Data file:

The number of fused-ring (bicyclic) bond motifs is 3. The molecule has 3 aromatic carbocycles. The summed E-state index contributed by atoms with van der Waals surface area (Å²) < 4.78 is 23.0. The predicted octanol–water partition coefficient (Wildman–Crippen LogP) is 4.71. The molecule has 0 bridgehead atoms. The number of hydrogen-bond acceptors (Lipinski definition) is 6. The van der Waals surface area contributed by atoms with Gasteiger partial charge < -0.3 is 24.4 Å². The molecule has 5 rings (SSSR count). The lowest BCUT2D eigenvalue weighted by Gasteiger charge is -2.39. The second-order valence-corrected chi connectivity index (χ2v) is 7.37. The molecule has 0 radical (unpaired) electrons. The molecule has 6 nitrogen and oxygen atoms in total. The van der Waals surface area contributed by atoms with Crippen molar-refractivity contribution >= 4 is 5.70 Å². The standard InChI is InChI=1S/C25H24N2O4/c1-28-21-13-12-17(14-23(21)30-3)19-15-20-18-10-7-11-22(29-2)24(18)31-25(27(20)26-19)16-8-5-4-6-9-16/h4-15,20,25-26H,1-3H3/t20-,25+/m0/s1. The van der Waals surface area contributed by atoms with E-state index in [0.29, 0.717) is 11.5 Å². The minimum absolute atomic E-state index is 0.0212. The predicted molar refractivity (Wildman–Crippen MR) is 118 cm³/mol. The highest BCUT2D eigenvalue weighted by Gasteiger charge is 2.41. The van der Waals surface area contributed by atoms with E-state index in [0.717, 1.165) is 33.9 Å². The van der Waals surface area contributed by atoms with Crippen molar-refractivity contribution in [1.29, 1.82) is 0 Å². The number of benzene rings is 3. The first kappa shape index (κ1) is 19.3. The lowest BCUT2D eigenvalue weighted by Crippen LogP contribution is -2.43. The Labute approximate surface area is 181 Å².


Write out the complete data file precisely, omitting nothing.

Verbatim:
The number of fused-ring (bicyclic) bond motifs is 3. The molecule has 3 aromatic carbocycles. The summed E-state index contributed by atoms with van der Waals surface area (Å²) < 4.78 is 23.0. The predicted octanol–water partition coefficient (Wildman–Crippen LogP) is 4.71. The molecule has 0 bridgehead atoms. The number of hydrogen-bond acceptors (Lipinski definition) is 6. The van der Waals surface area contributed by atoms with Gasteiger partial charge < -0.3 is 24.4 Å². The molecule has 5 rings (SSSR count). The lowest BCUT2D eigenvalue weighted by Gasteiger charge is -2.39. The second-order valence-corrected chi connectivity index (χ2v) is 7.37. The molecule has 0 radical (unpaired) electrons. The molecule has 6 nitrogen and oxygen atoms in total. The van der Waals surface area contributed by atoms with Crippen molar-refractivity contribution >= 4 is 5.70 Å². The standard InChI is InChI=1S/C25H24N2O4/c1-28-21-13-12-17(14-23(21)30-3)19-15-20-18-10-7-11-22(29-2)24(18)31-25(27(20)26-19)16-8-5-4-6-9-16/h4-15,20,25-26H,1-3H3/t20-,25+/m0/s1. The van der Waals surface area contributed by atoms with E-state index in [0.29, 0.717) is 11.5 Å². The minimum absolute atomic E-state index is 0.0212. The predicted molar refractivity (Wildman–Crippen MR) is 118 cm³/mol. The highest BCUT2D eigenvalue weighted by Gasteiger charge is 2.41. The van der Waals surface area contributed by atoms with E-state index in [0.717, 1.165) is 33.9 Å². The van der Waals surface area contributed by atoms with Crippen molar-refractivity contribution in [1.29, 1.82) is 0 Å². The number of benzene rings is 3. The first kappa shape index (κ1) is 19.3. The lowest BCUT2D eigenvalue weighted by Crippen LogP contribution is -2.43. The Labute approximate surface area is 181 Å².